Confessions of an Operations Guru Turned Legal Ops Novice, Part 5:
5 Things You Actually Need to Know for a Successful Contract Management Software Implementation
Implementing a new software is no simple task. It doesn’t have to be a nightmare either, but accounting for the all the ways you want your software to work is an important piece of the implementation process.
Today, we’ll start the final leg of our “Confessions of an Operations Guru Turned Legal Ops Novice” series of posts. This upcoming set of posts will cover Implementation and Adoption. In the coming weeks, we’ll be discussing document templates, saboteurs and roadblocks, user acceptance testing, training, and follow-up – all elements of software implementation I have been through many times, and several of which I’ve found to be our clients’ biggest sticking points.
Client involvement is critical during implementation – it doesn’t matter how wonderful a system you’ve selected, if it’s not implemented in a way that serves you and your team, you will not receive the benefits you expected.
Implementation begins with gathering information and planning for phases. Now, a lot of posts you’ll find on this subject are filled with incredibly pertinent information about project managing the installation and implementation of a solution. These articles, like this one, are wildly helpful, and I greatly encourage you read them. Nonetheless, from a provider perspective, there are a few things that aren’t frequently covered in these articles that new software purchasers should have in their back pocket.
Determining which kinds of matters you want to be able to create in your system, and what fields/types of information you want to collect for each of them, is an early, critical element in your implementation. Knowing these can lay the foundation for long-term successes, as well as ease the later elements of your software creation.
Below are a set of elements you will want to consider as you think about your matter types and fields. Each will impact this first step, and should be discussed by your implementation team. When building this team, be sure to include knowledgeable members of each team impacted to ensure the system meets each of their needs.
Understanding which reports you want to pull not only helps you understand what fields you need to have and track in the system, but can also be an important part of determining which solutions have the reporting capacity you need. Don’t get burned by a great system with bad reporting capacities!
2. Intake Requirements
There are several important questions you’ll want to ask when looking at the intake element of your solution:
- Do other departments, or people without a login, need to be able to submit requests to the legal team?
- For other teams, what fields do you want them to be able to see/fill in during their request?
- For other teams, what fields do you want to be required so that they can’t submit the request without providing that information?
- For other teams, what kind of confirmation information do you want them to receive after submitting a request?
- When a legal team member using your system creates a matter, do you want additional, internal fields to be visible to them/required from them?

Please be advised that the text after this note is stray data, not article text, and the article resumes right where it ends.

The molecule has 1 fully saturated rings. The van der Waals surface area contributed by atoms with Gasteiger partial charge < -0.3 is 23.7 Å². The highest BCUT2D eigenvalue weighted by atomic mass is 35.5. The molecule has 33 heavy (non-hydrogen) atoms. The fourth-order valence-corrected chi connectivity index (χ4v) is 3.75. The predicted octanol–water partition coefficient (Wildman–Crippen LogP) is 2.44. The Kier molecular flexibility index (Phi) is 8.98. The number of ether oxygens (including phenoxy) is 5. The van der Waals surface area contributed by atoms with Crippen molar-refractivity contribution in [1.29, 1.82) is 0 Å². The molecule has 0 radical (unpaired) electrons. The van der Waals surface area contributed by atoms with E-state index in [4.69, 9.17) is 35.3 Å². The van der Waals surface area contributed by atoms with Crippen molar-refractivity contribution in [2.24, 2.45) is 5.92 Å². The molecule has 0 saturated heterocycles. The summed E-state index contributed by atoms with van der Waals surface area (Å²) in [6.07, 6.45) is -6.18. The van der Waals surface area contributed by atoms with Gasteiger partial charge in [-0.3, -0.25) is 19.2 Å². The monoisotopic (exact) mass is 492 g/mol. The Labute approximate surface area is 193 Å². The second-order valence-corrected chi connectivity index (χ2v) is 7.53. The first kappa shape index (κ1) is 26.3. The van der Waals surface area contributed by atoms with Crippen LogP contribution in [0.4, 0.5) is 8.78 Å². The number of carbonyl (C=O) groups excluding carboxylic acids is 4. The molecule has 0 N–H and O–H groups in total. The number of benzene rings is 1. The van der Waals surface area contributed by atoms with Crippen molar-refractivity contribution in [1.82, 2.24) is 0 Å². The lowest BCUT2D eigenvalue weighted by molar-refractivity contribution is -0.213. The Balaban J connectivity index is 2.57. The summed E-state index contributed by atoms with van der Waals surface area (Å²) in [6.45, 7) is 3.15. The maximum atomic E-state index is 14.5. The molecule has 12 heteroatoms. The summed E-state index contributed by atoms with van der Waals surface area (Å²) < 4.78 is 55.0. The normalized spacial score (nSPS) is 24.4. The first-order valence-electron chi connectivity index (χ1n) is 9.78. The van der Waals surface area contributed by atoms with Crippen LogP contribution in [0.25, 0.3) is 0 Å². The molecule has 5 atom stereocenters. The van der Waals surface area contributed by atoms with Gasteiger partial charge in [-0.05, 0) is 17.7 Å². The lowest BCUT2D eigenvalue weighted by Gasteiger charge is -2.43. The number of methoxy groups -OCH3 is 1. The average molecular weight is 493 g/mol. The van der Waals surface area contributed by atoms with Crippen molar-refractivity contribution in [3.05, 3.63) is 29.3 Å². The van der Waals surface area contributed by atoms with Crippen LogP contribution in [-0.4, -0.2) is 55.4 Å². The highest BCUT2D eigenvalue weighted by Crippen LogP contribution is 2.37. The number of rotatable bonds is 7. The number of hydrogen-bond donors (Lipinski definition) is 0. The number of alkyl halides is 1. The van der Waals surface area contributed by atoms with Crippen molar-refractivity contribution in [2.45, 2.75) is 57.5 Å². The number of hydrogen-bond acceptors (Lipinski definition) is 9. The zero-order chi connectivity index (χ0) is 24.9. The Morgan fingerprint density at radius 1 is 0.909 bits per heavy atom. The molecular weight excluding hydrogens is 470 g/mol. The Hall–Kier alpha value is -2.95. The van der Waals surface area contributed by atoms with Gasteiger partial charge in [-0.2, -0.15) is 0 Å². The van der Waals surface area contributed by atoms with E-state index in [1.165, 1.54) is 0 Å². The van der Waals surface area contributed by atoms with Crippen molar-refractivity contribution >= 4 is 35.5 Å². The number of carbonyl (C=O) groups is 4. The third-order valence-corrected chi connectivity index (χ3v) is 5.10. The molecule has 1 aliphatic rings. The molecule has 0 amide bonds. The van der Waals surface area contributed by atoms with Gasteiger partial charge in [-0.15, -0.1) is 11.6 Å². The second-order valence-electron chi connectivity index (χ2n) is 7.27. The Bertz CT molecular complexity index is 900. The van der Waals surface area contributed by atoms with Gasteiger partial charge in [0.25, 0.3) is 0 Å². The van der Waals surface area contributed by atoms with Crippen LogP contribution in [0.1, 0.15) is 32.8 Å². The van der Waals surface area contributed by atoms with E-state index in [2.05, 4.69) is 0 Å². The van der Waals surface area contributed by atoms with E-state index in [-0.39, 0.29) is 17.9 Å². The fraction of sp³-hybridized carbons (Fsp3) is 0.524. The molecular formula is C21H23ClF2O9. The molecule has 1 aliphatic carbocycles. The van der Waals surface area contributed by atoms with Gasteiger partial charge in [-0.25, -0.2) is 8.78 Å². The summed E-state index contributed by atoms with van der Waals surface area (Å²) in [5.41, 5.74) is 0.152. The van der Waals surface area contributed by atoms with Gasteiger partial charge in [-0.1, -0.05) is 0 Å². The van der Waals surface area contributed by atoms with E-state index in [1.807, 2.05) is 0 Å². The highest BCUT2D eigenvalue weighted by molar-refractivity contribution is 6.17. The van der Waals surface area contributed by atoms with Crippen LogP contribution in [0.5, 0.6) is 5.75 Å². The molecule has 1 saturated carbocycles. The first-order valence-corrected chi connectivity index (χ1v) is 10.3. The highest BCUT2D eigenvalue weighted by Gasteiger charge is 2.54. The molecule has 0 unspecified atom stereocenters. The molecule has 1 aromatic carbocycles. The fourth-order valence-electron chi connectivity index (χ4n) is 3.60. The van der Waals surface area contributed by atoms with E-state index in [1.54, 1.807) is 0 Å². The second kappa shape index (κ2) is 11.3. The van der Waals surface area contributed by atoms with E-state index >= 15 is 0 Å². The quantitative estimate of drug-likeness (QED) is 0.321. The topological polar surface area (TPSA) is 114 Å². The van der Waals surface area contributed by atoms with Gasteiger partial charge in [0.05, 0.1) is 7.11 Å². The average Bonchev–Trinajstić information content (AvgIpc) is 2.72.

3. Document Templates
I find that many clients do this in phases. Document templates often seems to sneak up on new software purchasers during the implementation process, and if they weren’t using consistent templates prior to buying software, they have to (internally) create something completely new just to move through that part of implementation. This is OK. The beauty of document templates is that you can change them at any time, add more, retire them, split one into two different templates, and more. So, if this portion of implementation is stressing you out, let yourself off the hook a bit. It doesn’t have to be perfect at the start – you can always edit it after it’s generated.
To start, I recommend thinking of your low-hanging fruit. What are several frequently created or simple contract templates, like an NDA or MOU, that you can use to get your feet under you? Next week, we’ll be going through document templates in depth to help you think through what you’ll need. For now, just be thinking about what you want to auto-populate into the template. Those will be clues into fields you’ll need in your system.
4. Pain points/Administrative burdens
What are the point points you tend to experience when moving a matter or contract through your processes?
Have a list of problems you want to solve so that you can approach them with your solution’s implementation team. From this, you’ll learn how the solution can solve the problems, and likely where your automated workflows will need to be developed.
In my experience, workflows are often implemented in phases. ALOE, for instance, comes with three automated workflows included in our implementation package. Typically, our clients easily stay within the three included, and after they have successfully adopted the tool and understand where the largest pain points remain, may phase in new workflows when they are ready.
This is a step that you can’t quite plan for until you get there with your implementation team, but it is one of the most highly edited elements of our workflows, and can often be sticking points for teams. At various points in workflows or intake processes, you may have email templates that are sent to outside parties, internal approvals, or the requestor. Intentionally thinking of what information you want included in these notes as they are created will make the final portions of your implementation process much easier.